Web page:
1. Limited time only! Sign up for a free 30min personal tutor trial with Chegg Tutors
    Dismiss Notice
Dismiss Notice
Join Physics Forums Today!
The friendliest, high quality science and math community on the planet! Everyone who loves science is here!

Lagrange multpliers

  1. Oct 15, 2011 #1
    Use lagrange multipliers to find max/min of
    f(x,y)=x^2+6y
    subject to
    x^2-y^2=5

    grad f =λgrad g
    2x=2xλ, λ=1
    6=-2yλ, λ=-3/y
    1=-3/y, y=-3

    x^2-(-3)^2=x^2-9=5
    x^2=14
    x=+/-√14
    two points are √14, -3 and -√14, -3
    plugging both points into f(x,y) gives me the same answer. now what?
     
  2. jcsd
  3. Oct 15, 2011 #2

    Ray Vickson

    User Avatar
    Science Advisor
    Homework Helper


    There are two constrained minima but no constrained maxima. Why not? Well, we can find values of x and y that together go to infinity along the curve g = 0, and when we do that we get f --> +infinity.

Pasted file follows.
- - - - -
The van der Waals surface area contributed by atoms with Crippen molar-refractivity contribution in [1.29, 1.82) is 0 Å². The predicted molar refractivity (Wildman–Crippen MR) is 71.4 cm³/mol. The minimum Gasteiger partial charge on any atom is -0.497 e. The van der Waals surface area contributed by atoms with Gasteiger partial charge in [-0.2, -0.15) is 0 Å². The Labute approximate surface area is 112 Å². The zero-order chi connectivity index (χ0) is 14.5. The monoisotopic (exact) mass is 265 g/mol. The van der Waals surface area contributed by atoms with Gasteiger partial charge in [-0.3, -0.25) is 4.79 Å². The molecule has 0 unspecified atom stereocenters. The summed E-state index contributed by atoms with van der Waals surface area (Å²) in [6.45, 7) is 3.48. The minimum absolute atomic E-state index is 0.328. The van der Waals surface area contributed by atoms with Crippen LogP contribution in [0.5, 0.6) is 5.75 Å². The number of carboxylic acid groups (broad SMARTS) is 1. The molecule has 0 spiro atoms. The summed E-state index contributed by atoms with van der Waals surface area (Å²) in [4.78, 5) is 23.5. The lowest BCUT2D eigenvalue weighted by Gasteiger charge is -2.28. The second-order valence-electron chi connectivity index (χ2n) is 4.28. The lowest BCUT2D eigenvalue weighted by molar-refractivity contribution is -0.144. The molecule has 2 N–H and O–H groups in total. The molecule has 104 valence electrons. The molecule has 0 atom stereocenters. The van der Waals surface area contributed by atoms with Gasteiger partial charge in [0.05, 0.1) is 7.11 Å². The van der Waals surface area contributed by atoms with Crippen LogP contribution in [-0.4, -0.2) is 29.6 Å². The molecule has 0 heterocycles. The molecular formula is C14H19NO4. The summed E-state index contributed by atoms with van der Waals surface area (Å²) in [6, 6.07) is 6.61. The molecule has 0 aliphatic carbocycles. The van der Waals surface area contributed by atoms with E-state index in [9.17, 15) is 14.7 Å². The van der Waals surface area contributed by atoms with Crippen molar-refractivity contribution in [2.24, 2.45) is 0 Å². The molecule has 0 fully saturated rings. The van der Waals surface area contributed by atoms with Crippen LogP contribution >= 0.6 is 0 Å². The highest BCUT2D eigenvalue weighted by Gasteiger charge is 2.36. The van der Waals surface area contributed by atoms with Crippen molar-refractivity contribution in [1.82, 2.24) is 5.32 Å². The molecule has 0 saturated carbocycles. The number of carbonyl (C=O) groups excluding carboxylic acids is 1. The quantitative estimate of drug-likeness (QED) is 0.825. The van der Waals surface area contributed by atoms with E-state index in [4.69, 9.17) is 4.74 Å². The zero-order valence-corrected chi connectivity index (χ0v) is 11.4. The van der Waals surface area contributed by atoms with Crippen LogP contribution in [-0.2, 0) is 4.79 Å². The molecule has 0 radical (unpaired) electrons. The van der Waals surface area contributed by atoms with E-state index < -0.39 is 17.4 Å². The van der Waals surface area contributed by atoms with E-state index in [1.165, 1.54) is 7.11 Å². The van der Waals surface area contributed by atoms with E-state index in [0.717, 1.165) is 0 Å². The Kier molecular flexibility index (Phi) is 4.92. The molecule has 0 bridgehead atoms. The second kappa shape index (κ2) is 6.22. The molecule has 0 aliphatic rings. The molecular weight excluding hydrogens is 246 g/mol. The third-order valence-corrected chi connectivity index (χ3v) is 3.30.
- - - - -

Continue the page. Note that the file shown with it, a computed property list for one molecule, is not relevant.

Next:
RGV
     
  4. Oct 15, 2011 #3
    thank you very much
     
Know someone interested in this topic? Share this thread via Reddit, Google+, Twitter, or Facebook




Similar Discussions: Lagrange multpliers
  1. Lagrange with integral (Replies: 2)

  2. Lagrange Multipliers (Replies: 8)

  3. Lagrange Multipliers (Replies: 8)

  4. Lagrange's Identity (Replies: 7)

Loading...